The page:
Public Health

Kennedy Legacy Extends To Animals, Too

The deaths of Senator Edward Kennedy this week and his sister Eunice Shriver two weeks earlier have brought floods of stories about their work helping people in all walks of life. But less attention has been paid to their devotion to animals.

edward kennedy and splash i i

hide captionSen. Edward Kennedy walking to a press briefing with Splash in 2001.

Alex Wong/Getty Images
edward kennedy and splash

Sen. Edward Kennedy walking to a press briefing with Splash in 2001.

Alex Wong/Getty Images

I can attest to the latter personally. I, like many Capitol Hill reporters, was the target of quite a few saliva-laden tennis balls courtesy of Splash, the senator's Portuguese Water Dog and a fixture at news conferences and briefings in Kennedy's hideaway office.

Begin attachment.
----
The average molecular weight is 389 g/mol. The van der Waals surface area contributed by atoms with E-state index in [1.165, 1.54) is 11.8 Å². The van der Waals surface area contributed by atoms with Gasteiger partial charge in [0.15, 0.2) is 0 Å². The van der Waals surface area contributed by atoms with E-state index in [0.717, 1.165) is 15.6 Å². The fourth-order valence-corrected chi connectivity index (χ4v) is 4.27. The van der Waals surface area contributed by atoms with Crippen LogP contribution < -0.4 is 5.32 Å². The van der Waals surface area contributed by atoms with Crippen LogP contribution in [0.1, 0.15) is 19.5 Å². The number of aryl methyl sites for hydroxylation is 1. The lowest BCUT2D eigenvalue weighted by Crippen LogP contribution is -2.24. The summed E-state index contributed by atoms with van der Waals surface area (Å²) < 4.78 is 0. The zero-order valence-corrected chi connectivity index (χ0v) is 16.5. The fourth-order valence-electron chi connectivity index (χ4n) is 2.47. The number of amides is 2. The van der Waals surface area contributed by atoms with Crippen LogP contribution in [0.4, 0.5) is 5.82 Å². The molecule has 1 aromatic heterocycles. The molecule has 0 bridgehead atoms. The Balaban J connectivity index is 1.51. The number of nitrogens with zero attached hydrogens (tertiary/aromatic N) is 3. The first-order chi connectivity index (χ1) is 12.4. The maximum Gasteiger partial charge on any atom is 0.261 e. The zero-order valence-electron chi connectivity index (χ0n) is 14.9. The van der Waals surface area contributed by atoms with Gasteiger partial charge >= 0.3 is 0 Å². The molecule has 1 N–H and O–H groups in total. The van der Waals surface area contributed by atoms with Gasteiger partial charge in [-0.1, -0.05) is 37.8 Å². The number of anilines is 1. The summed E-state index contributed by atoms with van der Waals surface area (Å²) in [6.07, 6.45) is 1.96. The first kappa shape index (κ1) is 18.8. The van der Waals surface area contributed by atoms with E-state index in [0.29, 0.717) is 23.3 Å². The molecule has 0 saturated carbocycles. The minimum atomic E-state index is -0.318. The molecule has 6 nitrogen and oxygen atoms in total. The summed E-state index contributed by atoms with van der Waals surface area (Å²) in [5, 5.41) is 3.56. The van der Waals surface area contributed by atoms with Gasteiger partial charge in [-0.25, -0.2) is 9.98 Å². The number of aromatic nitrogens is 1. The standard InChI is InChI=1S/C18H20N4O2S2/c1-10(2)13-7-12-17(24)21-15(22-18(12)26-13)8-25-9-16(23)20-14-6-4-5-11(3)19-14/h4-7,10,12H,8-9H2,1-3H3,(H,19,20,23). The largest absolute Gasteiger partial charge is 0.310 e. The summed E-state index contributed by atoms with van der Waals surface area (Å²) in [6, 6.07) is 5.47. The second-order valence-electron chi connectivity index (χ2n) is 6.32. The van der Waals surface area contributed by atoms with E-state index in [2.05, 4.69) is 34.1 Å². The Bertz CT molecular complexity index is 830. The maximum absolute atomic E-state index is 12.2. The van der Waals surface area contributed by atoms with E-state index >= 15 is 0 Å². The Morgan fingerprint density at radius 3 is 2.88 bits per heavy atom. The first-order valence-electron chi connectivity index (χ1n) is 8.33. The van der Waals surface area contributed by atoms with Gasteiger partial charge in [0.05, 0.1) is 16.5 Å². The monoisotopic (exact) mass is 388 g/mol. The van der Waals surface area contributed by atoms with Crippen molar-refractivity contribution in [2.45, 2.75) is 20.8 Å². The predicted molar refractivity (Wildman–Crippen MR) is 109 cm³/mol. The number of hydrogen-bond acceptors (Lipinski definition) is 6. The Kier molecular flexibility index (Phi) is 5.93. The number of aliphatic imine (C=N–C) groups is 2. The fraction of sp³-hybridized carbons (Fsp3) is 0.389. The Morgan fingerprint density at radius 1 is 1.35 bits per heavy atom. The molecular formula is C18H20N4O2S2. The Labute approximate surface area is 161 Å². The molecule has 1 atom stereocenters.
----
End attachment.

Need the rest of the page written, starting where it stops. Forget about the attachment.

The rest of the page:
As a child I remember visiting Timberlawn, then the Shriver estate in Montgomery Country Maryland. It was crawling with dogs and horses—right in the middle of North Bethesda. I couldn't have been more jealous of Maria, about a year my senior, because she had her own pony basically in her backyard.

Now comes word that Mars, a maker of candy and pet food, will contribute $2 million to the Eunice Kennedy Shriver National Institute of Child Health and Human Development (part of the National Institutes of Health) to study the contributions of pet ownership to human health.

The field, called human-animal interaction, is no joke. Earlier in my career, I wrote a lot about animals and attended one of the first major academic conferences on the effects of pets on human health at the University of Pennsylvania in the early 1980s. Previous academic studies have shown pets can decrease blood pressure and alleviate depression in the elderly, among other things.

Yes, Mars markets all kinds of pet treats and chow, including Whiskas and Pedigree. But boosting research into the effects of pets on the health of humans is probably a fitting tribute to a family known for caring for both animals and people.

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